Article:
Nothing to See Here – the problem with the book scrutiny

A fundamental problem with the book scrutiny is that it’s impossible to judge whether learning has taken place. A book scrutiny can tell us a lot – but it can’t tell us what – or how much – has been learned. I appreciate that some schools don’t claim to use them to judge learning, but some do, and it’s problematic.

A book scrutiny can tell us whether the child wrote in pen or pencil that day. We can see whether the child underlined the date, the title, and other such ostensible markers of attitudes to learning. We can see whether that child managed to maintain his/her standards of presentation that day. We can see how much s/he wrote. We can see whether the pupil is producing responses of a similar standard to his/her peers – although that ‘standard’ is a minefield too – and we can’t compare what was learnt from one book to the next. The child who didn’t pick up a pen may well have learnt more than your diligent note-taker. I’m not condoning a lack of writing, if that’s the expectation in the lesson. I’m just saying that you can’t judge learning from how much writing took place.

A book scrutiny can often indicate to us what the teacher taught that day – although a lesson involving extensive reading or speaking will not be evident in a book. Apparent absences in exercise books could be easily misinterpreted as a lack of learning. Pick up an exercise book instead of the anthology, and a scrutineer could easily think that nothing’s happening in a series of lessons, because none of the poetry notes have been seen. Once again, sweeping assessments about how much has (and hasn’t) been learnt are made.

A book scrutiny can tell us whether the pupils doodle. We’ll see whether they write graffiti in their books. We’ll glean whether they have an emerging autograph that requires much practice at the back of the book. I’m a doodler – always have been. I quickly learnt, at secondary school, when and where I could and shouldn’t doodle. Telling the doodlers about the time and the place is important – judging them as being poor learners because they doodle is daft. If you notice doodling in an exercise book during a book scrutiny, then the one thing that you know is that you have identified a doodler. If you tell the child not to do it, and then see doodling subsequently, then you have a different issue – but it’s not one that can tell you anything about the learning.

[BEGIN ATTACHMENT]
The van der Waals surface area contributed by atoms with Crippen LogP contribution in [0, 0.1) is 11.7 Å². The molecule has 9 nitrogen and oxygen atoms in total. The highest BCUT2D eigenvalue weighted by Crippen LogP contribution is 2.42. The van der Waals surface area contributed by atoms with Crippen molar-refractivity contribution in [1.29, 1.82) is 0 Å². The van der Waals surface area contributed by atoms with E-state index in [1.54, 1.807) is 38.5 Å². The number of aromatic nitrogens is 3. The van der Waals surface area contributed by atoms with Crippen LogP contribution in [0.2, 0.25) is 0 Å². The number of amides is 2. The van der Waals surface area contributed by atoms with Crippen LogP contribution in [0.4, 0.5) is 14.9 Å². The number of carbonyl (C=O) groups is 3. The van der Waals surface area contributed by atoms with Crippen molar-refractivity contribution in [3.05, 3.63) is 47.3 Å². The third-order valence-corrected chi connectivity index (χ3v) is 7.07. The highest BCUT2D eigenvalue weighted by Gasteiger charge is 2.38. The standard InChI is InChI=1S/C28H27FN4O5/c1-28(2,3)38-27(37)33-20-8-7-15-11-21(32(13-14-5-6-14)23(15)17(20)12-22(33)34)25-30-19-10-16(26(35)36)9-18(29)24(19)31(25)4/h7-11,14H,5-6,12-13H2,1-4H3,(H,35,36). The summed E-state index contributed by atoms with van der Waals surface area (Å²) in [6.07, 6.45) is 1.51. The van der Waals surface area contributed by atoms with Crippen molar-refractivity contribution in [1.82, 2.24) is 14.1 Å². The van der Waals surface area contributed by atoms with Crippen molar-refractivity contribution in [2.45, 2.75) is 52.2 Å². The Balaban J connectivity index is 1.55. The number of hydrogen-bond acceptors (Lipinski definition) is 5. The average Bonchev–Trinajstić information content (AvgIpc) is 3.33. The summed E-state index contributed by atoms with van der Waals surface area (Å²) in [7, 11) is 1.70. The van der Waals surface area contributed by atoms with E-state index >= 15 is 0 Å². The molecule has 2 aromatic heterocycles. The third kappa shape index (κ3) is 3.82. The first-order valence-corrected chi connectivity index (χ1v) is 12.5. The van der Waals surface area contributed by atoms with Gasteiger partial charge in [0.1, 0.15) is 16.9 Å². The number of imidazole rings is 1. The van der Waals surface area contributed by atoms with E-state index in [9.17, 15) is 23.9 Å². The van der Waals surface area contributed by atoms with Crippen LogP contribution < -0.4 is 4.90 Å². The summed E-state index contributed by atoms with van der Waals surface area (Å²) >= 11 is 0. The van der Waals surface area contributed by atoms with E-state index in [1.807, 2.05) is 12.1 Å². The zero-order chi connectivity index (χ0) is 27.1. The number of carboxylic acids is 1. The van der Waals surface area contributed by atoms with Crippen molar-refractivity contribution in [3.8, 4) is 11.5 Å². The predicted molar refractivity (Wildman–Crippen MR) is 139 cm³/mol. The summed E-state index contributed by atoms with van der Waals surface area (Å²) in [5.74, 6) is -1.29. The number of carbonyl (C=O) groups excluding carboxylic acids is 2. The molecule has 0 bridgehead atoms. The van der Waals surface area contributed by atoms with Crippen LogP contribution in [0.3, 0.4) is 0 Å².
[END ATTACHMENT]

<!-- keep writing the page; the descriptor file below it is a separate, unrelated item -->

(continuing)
My favourite piece of ‘evidence’ – I’ve saved it until the end – is the good old written comment at the start of a lesson: “I would judge my understanding of Elizabethan audiences as 1/10” and then – wow! – a comment at the end of the lesson: “I would judge my understanding of Elizabethan audiences as 8/10”. You smashed it! The whole class have improved by an average of 7 in just one lesson. Remarkable! Ask them about Elizabethan audiences in 24 hours, then in a week, then in a month, and then in a year. And then we’ll talk.

Why can’t we judge learning from a book scrutiny? Because learning is invisible (David Didau writes about this). ‘Learning’ is about long-term retention. It’s impossible to gauge this properly through an exercise book. One of Coe’s poor proxies for learning includes ‘students are busy: lots of work is done (especially written work)’ (This presentation works well for a quick tour). We shouldn’t be assessing what’s been learned just in a book scrutiny.

We need to promote the strategies that aid retention. We need to consider CLT. We need to undertake retrieval practice. We need to work on improving our students’ crystallised intelligence – on widening the schemata across the curriculum. Here are some links. Try this for a starter. Also, Adam Boxer has written about it here. Tom Needham’s series of blogs is phenomenal – here’s the first of several – this one is on the worked example effect. and Greg Ashman has written about it here. Rebecca Foster discusses desirable difficulties here. and Ruth writes about schema here – I love this one; the concept map really got me thinking about links in my own subject area. I’ve written about the importance of repetition and modelling, using I-We-You, here. All of these blogs link to further sources. It’s an enjoyable, daunting, rabbit warren. I would recommend Peps Macrae’s Memorable Teaching. This was definitely the first book that got me to fully reconsider much of my classroom practice.

The last paragraph, although a series of links, is what underpins the thrust of this. Looking for evidence of learning is detracting from the things that schools should be pushing forward on – strategies that will actually result in effective, sustained learning.  Some schools’ senior and middle leadership teams are looking for evidence of something that is almost impossible to evidence. Before a book scrutiny, if the answer to the ‘what are we looking for?’ is ‘learning’, then books are not going to yield the goods.


 

Blake’s Ancient of Days found somewhere on Google Images, labelled for reuse.

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